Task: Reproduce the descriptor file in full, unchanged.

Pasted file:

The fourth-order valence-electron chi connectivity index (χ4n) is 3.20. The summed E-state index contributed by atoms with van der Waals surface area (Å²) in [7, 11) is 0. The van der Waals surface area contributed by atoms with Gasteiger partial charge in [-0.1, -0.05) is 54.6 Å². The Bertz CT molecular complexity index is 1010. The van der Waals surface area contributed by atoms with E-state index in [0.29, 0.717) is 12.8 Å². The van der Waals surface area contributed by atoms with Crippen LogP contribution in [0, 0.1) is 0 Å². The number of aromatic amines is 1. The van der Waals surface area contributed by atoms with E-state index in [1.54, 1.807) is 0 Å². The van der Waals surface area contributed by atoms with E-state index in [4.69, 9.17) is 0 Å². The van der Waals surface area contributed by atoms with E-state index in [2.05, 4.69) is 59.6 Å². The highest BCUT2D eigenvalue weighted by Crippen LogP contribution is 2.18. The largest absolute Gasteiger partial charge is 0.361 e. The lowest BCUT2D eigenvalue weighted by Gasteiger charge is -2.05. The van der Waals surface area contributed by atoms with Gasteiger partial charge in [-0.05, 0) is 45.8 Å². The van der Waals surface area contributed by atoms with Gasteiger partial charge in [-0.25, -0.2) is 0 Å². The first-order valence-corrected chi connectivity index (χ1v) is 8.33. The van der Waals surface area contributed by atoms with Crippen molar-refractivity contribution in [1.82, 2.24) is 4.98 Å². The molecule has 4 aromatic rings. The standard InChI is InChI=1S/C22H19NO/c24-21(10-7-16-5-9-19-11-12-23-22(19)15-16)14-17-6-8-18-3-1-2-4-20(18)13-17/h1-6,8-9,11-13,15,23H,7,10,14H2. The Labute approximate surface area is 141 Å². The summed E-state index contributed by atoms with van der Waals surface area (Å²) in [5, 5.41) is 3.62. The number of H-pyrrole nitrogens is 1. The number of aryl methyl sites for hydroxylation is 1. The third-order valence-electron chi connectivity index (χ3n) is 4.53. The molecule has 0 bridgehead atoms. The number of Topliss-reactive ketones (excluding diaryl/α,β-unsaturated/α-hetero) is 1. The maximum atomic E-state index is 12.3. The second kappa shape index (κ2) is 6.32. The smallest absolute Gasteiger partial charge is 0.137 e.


The fourth-order valence-electron chi connectivity index (χ4n) is 3.20. The summed E-state index contributed by atoms with van der Waals surface area (Å²) in [7, 11) is 0. The van der Waals surface area contributed by atoms with Gasteiger partial charge in [-0.1, -0.05) is 54.6 Å². The Bertz CT molecular complexity index is 1010. The van der Waals surface area contributed by atoms with E-state index in [0.29, 0.717) is 12.8 Å². The van der Waals surface area contributed by atoms with Crippen LogP contribution in [0, 0.1) is 0 Å². The number of aromatic amines is 1. The van der Waals surface area contributed by atoms with E-state index in [1.54, 1.807) is 0 Å². The van der Waals surface area contributed by atoms with E-state index in [4.69, 9.17) is 0 Å². The van der Waals surface area contributed by atoms with E-state index in [2.05, 4.69) is 59.6 Å². The highest BCUT2D eigenvalue weighted by Crippen LogP contribution is 2.18. The largest absolute Gasteiger partial charge is 0.361 e. The lowest BCUT2D eigenvalue weighted by Gasteiger charge is -2.05. The van der Waals surface area contributed by atoms with Gasteiger partial charge in [-0.05, 0) is 45.8 Å². The van der Waals surface area contributed by atoms with Gasteiger partial charge in [-0.25, -0.2) is 0 Å². The first-order valence-corrected chi connectivity index (χ1v) is 8.33. The van der Waals surface area contributed by atoms with Crippen molar-refractivity contribution in [1.82, 2.24) is 4.98 Å². The molecule has 4 aromatic rings. The standard InChI is InChI=1S/C22H19NO/c24-21(10-7-16-5-9-19-11-12-23-22(19)15-16)14-17-6-8-18-3-1-2-4-20(18)13-17/h1-6,8-9,11-13,15,23H,7,10,14H2. The Labute approximate surface area is 141 Å². The summed E-state index contributed by atoms with van der Waals surface area (Å²) in [5, 5.41) is 3.62. The number of H-pyrrole nitrogens is 1. The number of aryl methyl sites for hydroxylation is 1. The third-order valence-electron chi connectivity index (χ3n) is 4.53. The molecule has 0 bridgehead atoms. The number of Topliss-reactive ketones (excluding diaryl/α,β-unsaturated/α-hetero) is 1. The maximum atomic E-state index is 12.3. The second kappa shape index (κ2) is 6.32. The smallest absolute Gasteiger partial charge is 0.137 e.